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Your International Holiday Doesn't Have to Break the Bank

Your International Holiday Doesn't Have to Break the Bank

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Fi Money is not a bank; it offers banking services through licensed partners and investment services through epiFi Wealth Pvt. Ltd. and its partners. This post is for information only and is not professional financial advice.

Chew on this - Why do they call it Netherlands, but refer to Australia as ‘Down Under’. I guess I’ll never know until I travel.

Damn, Wish I’d Gone to Amsterdam!

I distinctly remember the day my first paycheck made its way into my account. It was enough for me to afford the basics of living in Mumbai. It was definitely not enough for me to indulge.

But what did I do?

In the true Moira Rose sense, I indulged….

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After all, I was told to study for my 10th,  12th, and for those semester exams- They told me to work hard today to have fun tomorrow! After all that effort, why would I bother earning if I couldn't finally have some fun? I did what I had to, and got myself a credit card. I thought I was joining the elite club. Despite being aware of how time adds value to money, I chose to prioritise instant gratification over simple logic. Nothing wrong with that, I am human, not Vulcan (not very Spock-y of me, eh?).

Given a chance, I wouldn't change a thing about where I spent my money back then. But if I could go back in time and give my younger self something to think over, it would be:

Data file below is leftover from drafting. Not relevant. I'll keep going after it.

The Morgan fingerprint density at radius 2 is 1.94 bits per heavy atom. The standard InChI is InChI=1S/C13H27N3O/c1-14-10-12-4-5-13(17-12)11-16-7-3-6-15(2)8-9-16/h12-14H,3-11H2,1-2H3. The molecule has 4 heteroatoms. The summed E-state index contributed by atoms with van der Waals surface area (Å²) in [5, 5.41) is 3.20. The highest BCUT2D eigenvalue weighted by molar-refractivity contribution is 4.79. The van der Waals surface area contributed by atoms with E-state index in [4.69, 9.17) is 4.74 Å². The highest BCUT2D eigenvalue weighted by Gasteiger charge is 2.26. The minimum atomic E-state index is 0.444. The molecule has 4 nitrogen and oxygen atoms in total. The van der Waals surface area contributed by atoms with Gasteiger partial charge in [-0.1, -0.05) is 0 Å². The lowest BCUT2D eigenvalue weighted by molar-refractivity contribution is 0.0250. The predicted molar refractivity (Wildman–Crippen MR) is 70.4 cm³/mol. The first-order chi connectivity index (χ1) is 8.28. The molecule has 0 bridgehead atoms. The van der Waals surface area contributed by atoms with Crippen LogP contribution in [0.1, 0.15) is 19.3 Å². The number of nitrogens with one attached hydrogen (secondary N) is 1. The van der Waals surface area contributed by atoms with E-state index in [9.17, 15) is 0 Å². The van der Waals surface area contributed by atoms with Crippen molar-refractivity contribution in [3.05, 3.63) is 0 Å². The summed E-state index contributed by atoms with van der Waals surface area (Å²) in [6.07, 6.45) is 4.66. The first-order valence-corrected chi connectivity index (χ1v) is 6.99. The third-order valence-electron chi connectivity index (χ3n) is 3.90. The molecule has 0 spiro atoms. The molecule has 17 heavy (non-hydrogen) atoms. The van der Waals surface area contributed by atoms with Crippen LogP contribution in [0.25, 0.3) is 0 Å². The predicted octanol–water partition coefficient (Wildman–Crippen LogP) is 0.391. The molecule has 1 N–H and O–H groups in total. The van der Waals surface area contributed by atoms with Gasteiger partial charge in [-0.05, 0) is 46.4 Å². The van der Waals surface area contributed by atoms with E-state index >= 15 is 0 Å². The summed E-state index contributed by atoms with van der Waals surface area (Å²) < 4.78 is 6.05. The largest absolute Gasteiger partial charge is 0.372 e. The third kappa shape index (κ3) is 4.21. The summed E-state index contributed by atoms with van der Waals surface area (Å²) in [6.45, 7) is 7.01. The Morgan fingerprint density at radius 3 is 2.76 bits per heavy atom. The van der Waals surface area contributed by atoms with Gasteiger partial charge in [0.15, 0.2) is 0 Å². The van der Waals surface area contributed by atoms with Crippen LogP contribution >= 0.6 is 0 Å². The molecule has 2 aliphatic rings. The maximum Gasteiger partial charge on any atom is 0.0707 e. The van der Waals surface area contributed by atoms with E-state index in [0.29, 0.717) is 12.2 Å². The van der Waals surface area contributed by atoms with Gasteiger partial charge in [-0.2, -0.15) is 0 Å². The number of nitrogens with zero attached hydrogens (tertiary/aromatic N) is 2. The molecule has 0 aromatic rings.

100 rupees a day can fund my Amsterdam holiday

I’ve wanted to go to Amsterdam since I first saw this video of John Frusciante and Anthony Kiedis of the Red Hot Chili Peppers performing at Amstel Canal. If I only understood back then what I do now, I would have easily saved a couple of lakhs for my bachelor's party in The Venice of The North. Needless to say, that never happened. I’ll admit, it wasn’t all sad and grey. I did plan and save a considerable amount for my wedding expenses and paid off a sizable chunk of my education loan. But the point I'm trying to make is -

Our goals are often easily achievable by taking small incremental steps.

After all, 100 rupees a day is a matter of making simple day-to-day trade-offs.

So, what do we do?

To err is human, but I’m glad I’ve learned from my mistakes. What did I learn? To formulate my very own savings mindset. No, it's not ‘save first and spend later’. I am an impulsive spender and I've realised ego depletion is a big hurdle for me with this approach. I’ve learned to rely on a philosophy of “save when I can, save what I can, no pressure.” By giving myself some space and flexibility to save, I am able to do better (a higher annual savings rate which is sustainable). Simple things like breaking down a 20k SIP in one mutual fund into 4 different SIPs allow me enough flexibility to indulge. I can always stop an SIP when I need to, and still, get the benefits from the 3 other SIPs.

What if your bank was as flexible as your yoga pants?

I’m sure you have heard investment gurus in the media say things like you must save 30% of your salary. Personally, I’ve found this approach to be suffocating. I find carrots more motivating than sticks. Unfortunately, financial products have rarely been designed with this mindset. What if your bank was smart enough to understand your lifestyle and adapt to it by encouraging you to save and invest flexibly. Even better, reward you for saving?

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Well, I love the idea! And that's why I joined Fi - to help build an entity that puts you at the center of all your financial decisions.

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